5 Scams to Avoid During Tax Season

Wednesday, December 20, 2023

tax identity theft
December brings holiday celebrations as well as end-of year financial planning and the inevitable stress of filing income tax returns. If finances are tight, the lure of too-good-to-be-true offers promising to maximize your tax refund may be difficult to decline. This could even be true if things are going well for you financially. 

It’s important to be aware of how scammers target unsuspecting victims this time of year. This includes new tax refund scams and classic tax fraud schemes that have been in circulation for years. Get a head start on tax season by protecting yourself and your loved ones from these financially disastrous scams.

In Relation to Your Unclaimed (and Unexpected) Refund

The IRS recently posted a consumer alert about a mailing that misleads people into believing they’re owed a refund. The letter looks official but includes contact information that isn’t directed to real IRS customer service agents. It requests identifying information (driver’s license photo, financial account and routing numbers, and Social Security number) to claim the “refund.” If provided, the scammer will have all the information they need to steal your identity. Beware of solicitations like this one and remember to only contact the IRS using legitimate methods from their official website. 

Fuel Tax Credit Scam

The IRS has seen an increase in promotions for filing for the fuel tax credit, according to the consumer alert. This is a credit for federal tax paid on fuel, and it’s intended for off-highway businesses and farming use. It isn’t available to most taxpayers. However, unscrupulous tax return preparers and others convince individuals to increase their refunds by claiming the credit illegitimately. Scammers often promote the tax credit and charge a fee to file it, pocketing both the fee and the refund. When the erroneous filing is discovered, you will be on the hook for paying the money back to the IRS. 

Tax Avoidance Schemes 

A claim that your owed taxes can be dramatically reduced or eliminated is too good to be true. These scams often target high-income individuals in the highest tax bracket. Known as abusive tax avoidance schemes, they include predatory deals with investment insurance, conservation easements, or hiding assets internationally. Taxpayers should beware of any scheme that promotes a dramatic reduction in taxes owed. 

Year after year, tax preparer fraud and identity theft remain near the top of the IRS Dirty Dozen list. This list features the worst tax scams that deserve another look. The scams mentioned above are promoted by fraudulent tax preparers who want to steal or sell your identity. 

Tax Preparer Fraud

Tax preparers who operate in a gray zone or are out to only commit fraud against unsuspecting victims are common. These fraudsters refine their techniques to become more convincing each year. Illegitimate tax preparers often set up in a temporary location leading up to tax season. Then, they’re gone before you realize you’ve become a victim. They offer extra deductions and credits you aren’t eligible for, drawing you in on the promise of a hefty refund. That refund is then directed to their bank account, and you’re the one investigated for filing a fraudulent tax return.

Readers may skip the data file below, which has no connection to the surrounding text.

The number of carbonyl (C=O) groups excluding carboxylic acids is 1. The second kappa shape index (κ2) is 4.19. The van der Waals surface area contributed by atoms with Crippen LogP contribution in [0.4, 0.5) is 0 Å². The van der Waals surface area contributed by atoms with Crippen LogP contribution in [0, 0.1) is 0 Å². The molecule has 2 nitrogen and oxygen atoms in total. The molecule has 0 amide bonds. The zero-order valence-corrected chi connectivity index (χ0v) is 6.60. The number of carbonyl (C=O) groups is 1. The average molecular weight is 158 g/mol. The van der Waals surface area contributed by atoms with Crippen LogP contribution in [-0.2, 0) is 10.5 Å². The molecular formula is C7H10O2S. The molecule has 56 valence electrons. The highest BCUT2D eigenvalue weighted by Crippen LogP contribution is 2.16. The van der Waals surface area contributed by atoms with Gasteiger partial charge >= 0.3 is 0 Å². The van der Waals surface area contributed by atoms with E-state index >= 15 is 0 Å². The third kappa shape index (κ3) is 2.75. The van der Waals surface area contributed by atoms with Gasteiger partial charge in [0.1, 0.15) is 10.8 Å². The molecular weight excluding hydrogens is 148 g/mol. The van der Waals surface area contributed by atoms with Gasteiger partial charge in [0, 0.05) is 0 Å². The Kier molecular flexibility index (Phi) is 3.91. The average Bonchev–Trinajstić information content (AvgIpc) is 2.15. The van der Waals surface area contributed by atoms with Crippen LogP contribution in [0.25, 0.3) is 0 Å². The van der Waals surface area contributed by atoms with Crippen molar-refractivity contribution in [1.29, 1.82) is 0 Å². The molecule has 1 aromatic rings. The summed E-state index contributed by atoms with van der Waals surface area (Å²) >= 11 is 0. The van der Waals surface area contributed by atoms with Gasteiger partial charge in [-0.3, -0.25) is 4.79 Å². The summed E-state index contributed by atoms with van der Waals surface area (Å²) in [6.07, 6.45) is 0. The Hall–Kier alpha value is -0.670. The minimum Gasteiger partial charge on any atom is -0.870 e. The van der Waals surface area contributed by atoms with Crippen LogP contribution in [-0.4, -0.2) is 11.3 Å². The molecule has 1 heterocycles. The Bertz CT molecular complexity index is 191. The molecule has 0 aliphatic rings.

Watch out for these five red flags that your tax preparer may be a fraud.

  1. The preparer does not provide their preparer tax identification number on your return. Consult the Directory of Federal Tax Return Preparers with Credentials and Select Qualifications before hiring someone to prepare your taxes. This directory will help you find a qualified preparer in your area.
  2. You are not asked to document your deductions, or you are encouraged to cheat. Tax preparers that you can count on will help you file your return quickly. They will also ensure you have the appropriate documentation to back up your return should you need it later.
  3. You are asked to sign a blank or partially completed return, and the preparer will "fill it in later." A reputable tax preparer will insist that you review your completed return before you sign it. They will also provide you with a copy of your signed return.
  4. The tax preparer's fee is based on a percentage of your refund. This motivates them to convince you to claim false deductions or make other untrue statements to inflate your refund amount.
  5. Your preparer suggests that your refund be directed to an account that you can't control. Unless you get an immediate advance on your refund, secured by your tax refund, then it could be a scam.

Remember, if a tax preparer lies to get your business, they shouldn’t be trusted with your personal financial information. If you think you’ve fallen victim to this scam, contact the Taxpayer Advocate Service, an independent organization within the IRS. 

Tax Identity Theft

This occurs when a criminal files a tax return in your name, using your personal information, to claim your refund. Taxpayers might not know they’re the victim of tax identity theft until they try to file a return online. At that point, they learn that one has already been filed using their information. One way to prevent tax identity theft is to request an Identity Protection PIN from the IRS. This is a six-digit number only known by you and the IRS. It prevents someone else from filing a return in your name. Get your IRS Identity Protection Pin now on the IRS website. 

If you feel you’ve fallen victim to tax fraud, our Identity Theft Recovery Advocates are here to help! As a Smarter, Smart or Fresh Start checking account holder at McCoy, you have access to identity protection benefits. Our identity theft protection specialists are trained to fully manage your identity recovery and are standing by to help.

McCoy/NXG 12/20/2023